The Insight Pyramid: Throw It Out.

What's wrong with the knowledge hierarchy?

Almost every analyst has been inundated with something called the insight pyramid, knowledge hierarchy, or DIKW Pyramid.

Almost every analyst has been inundated with something called the insight pyramid, knowledge hierarchy, or DIKW Pyramid. But if you haven’t heard of it, it’s a concept depicted in a graphic like the one I have below.

By Longlivetheux - Own work, CC BY-SA 4.0,

This pyramid attempts to help data practitioners create value above and beyond gathering data or showing pictures by categorizing all of the steps from raw numbers to actions taken from those numbers. It’s been around for decades and is most commonly attributed to business theorist Russell Ackoff as the original composer of the concept.

Truthfully, the concept predates Ackoff and there are many interpretations of the strata, so if it confuses you, don’t feel bad.

To help you, the David Avery 101 explanation of the DIKW Pyramid would go something like this:

  • Data = raw numbers coming from source systems that have been unformatted, with little to no manipulation, context, or business logic added (i.e., tells you “here it is”)
  • Information = data that has been cleaned, coalesced, mathematically aggregated, and represented via tables, graphs, or visualizations (i.e., tells you “what”)
  • Knowledge = information that has been evaluated to expose key contributors, themes, patterns, and trends (i.e., tells you “why”)
  • Wisdom = knowledge plus action. This is the act of deriving hypotheses about root causes or synthesizing knowledge to help predict the future (i.e., tells you “what you should do about it”)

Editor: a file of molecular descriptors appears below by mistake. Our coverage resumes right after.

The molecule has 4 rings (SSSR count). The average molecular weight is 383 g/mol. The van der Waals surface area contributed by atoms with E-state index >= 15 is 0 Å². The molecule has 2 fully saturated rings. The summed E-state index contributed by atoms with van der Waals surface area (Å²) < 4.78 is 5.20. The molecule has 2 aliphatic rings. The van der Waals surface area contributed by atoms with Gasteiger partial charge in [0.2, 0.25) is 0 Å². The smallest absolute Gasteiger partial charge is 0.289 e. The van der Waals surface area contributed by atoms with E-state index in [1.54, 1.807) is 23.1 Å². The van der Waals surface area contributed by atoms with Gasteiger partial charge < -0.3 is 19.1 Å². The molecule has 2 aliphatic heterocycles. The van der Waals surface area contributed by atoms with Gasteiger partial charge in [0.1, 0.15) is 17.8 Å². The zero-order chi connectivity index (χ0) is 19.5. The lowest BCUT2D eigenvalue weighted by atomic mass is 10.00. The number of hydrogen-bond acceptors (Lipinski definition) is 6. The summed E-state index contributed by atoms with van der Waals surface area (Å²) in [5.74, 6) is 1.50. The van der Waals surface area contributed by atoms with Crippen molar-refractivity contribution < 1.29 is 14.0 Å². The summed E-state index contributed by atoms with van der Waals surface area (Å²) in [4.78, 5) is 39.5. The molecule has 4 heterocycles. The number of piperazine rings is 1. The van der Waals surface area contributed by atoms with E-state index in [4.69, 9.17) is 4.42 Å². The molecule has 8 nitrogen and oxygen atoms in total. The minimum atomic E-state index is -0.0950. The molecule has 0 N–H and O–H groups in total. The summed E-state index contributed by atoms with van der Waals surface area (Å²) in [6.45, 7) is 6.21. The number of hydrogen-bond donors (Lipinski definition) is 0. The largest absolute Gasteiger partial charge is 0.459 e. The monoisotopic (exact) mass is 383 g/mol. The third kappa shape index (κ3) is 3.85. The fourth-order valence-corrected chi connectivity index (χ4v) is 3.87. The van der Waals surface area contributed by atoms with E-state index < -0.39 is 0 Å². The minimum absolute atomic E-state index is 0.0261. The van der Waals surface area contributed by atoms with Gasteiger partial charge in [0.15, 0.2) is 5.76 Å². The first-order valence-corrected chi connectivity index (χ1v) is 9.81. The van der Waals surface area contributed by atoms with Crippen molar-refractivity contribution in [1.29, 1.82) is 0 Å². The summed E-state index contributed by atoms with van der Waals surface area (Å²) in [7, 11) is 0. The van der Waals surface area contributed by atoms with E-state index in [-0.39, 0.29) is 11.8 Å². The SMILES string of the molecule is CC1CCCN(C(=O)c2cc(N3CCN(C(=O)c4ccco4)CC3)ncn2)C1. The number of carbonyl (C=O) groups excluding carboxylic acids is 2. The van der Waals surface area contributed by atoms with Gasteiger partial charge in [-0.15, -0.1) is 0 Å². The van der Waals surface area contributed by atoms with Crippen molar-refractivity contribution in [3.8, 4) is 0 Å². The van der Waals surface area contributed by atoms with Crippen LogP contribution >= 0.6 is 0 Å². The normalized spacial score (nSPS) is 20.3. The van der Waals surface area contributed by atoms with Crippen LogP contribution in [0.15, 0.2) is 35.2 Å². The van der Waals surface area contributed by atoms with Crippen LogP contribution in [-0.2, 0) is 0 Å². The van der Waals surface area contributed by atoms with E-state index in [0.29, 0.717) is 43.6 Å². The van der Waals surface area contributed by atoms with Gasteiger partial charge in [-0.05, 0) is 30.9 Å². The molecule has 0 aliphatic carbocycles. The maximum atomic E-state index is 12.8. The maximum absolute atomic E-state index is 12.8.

Got it? Great!

The problem is, it’s wrong. And here are 3 reasons why.

  1. Insight is a cycle; not a mountaintop destination. With businesses being as dynamic as they are, you don’t simply arrive at wisdom one day and you’re in the clear. Insight is something you need to be constantly redefining and trying to achieve based on shifting business goals, competitive environment, and technology. What was “right” 2 years ago could be dead wrong today.
  2. It’s the wrong graphic. Being a data viz nerd, I find this point to be incredibly important. Pyramid graphics typically imply some type of building structure, with the largest value being placed at the bottom. Think of the USDA food pyramid as an example. If this is true of the DIKW pyramid, and the size of the levels represents something like how much time, importance, or personnel resource you should spend at each level of the pyramid, it should be inverted!
  3. It’s missing the most important step. Which is initiative. It’s great that leaders and decision-makers achieve wisdom in that they now know what needs to be done. But unfortunately, many organizations know what to do and never do it, or don’t use analytics to help them do it well.

The most important contribution analytics can make to a decision isn’t the decision itself, but the implementation. After you know the course of action, using analytics to help create targets, benchmarks, A/B testing, and other elements of the execution phase that drive accountability is the real pinnacle of success — one that leads to a real culture of knowledge instead of one-time exercises.

The insight pyramid is flawed, find out why with #Qlik's David Avery:


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